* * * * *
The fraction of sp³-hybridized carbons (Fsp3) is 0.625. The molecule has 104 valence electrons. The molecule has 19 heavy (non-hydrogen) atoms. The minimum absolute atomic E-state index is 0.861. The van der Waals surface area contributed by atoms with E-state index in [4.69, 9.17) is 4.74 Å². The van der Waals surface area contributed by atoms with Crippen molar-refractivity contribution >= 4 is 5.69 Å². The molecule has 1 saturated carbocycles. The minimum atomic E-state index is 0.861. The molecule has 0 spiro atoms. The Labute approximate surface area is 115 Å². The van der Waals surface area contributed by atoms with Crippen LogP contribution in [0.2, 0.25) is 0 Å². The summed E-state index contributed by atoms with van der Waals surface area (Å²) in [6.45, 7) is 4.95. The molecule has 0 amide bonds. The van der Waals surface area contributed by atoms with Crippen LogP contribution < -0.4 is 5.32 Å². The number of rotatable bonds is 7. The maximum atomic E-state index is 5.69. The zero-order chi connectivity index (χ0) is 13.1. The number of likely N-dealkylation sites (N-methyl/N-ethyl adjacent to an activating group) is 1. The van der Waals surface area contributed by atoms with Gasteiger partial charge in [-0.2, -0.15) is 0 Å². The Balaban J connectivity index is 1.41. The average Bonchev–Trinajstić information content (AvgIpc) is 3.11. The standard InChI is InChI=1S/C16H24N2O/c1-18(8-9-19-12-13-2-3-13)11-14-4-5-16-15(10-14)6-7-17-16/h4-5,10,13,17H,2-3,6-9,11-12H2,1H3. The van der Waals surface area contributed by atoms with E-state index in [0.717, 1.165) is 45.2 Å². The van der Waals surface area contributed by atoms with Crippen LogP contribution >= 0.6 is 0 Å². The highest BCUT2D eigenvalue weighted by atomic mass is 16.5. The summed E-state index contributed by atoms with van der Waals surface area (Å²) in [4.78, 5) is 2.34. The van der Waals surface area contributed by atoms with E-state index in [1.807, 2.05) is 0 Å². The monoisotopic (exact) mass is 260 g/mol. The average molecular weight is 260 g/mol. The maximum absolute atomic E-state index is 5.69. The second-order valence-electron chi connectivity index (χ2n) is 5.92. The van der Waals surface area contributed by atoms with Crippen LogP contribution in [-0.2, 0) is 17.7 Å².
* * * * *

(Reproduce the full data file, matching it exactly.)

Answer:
The fraction of sp³-hybridized carbons (Fsp3) is 0.625. The molecule has 104 valence electrons. The molecule has 19 heavy (non-hydrogen) atoms. The minimum absolute atomic E-state index is 0.861. The van der Waals surface area contributed by atoms with E-state index in [4.69, 9.17) is 4.74 Å². The van der Waals surface area contributed by atoms with Crippen molar-refractivity contribution >= 4 is 5.69 Å². The molecule has 1 saturated carbocycles. The minimum atomic E-state index is 0.861. The molecule has 0 spiro atoms. The Labute approximate surface area is 115 Å². The van der Waals surface area contributed by atoms with Crippen LogP contribution in [0.2, 0.25) is 0 Å². The summed E-state index contributed by atoms with van der Waals surface area (Å²) in [6.45, 7) is 4.95. The molecule has 0 amide bonds. The van der Waals surface area contributed by atoms with Crippen LogP contribution < -0.4 is 5.32 Å². The number of rotatable bonds is 7. The maximum atomic E-state index is 5.69. The zero-order chi connectivity index (χ0) is 13.1. The number of likely N-dealkylation sites (N-methyl/N-ethyl adjacent to an activating group) is 1. The van der Waals surface area contributed by atoms with Gasteiger partial charge in [-0.2, -0.15) is 0 Å². The Balaban J connectivity index is 1.41. The average Bonchev–Trinajstić information content (AvgIpc) is 3.11. The standard InChI is InChI=1S/C16H24N2O/c1-18(8-9-19-12-13-2-3-13)11-14-4-5-16-15(10-14)6-7-17-16/h4-5,10,13,17H,2-3,6-9,11-12H2,1H3. The van der Waals surface area contributed by atoms with E-state index in [0.717, 1.165) is 45.2 Å². The van der Waals surface area contributed by atoms with Crippen LogP contribution >= 0.6 is 0 Å². The highest BCUT2D eigenvalue weighted by atomic mass is 16.5. The summed E-state index contributed by atoms with van der Waals surface area (Å²) in [4.78, 5) is 2.34. The van der Waals surface area contributed by atoms with E-state index in [1.807, 2.05) is 0 Å². The monoisotopic (exact) mass is 260 g/mol. The average molecular weight is 260 g/mol. The maximum absolute atomic E-state index is 5.69. The second-order valence-electron chi connectivity index (χ2n) is 5.92. The van der Waals surface area contributed by atoms with Crippen LogP contribution in [-0.2, 0) is 17.7 Å².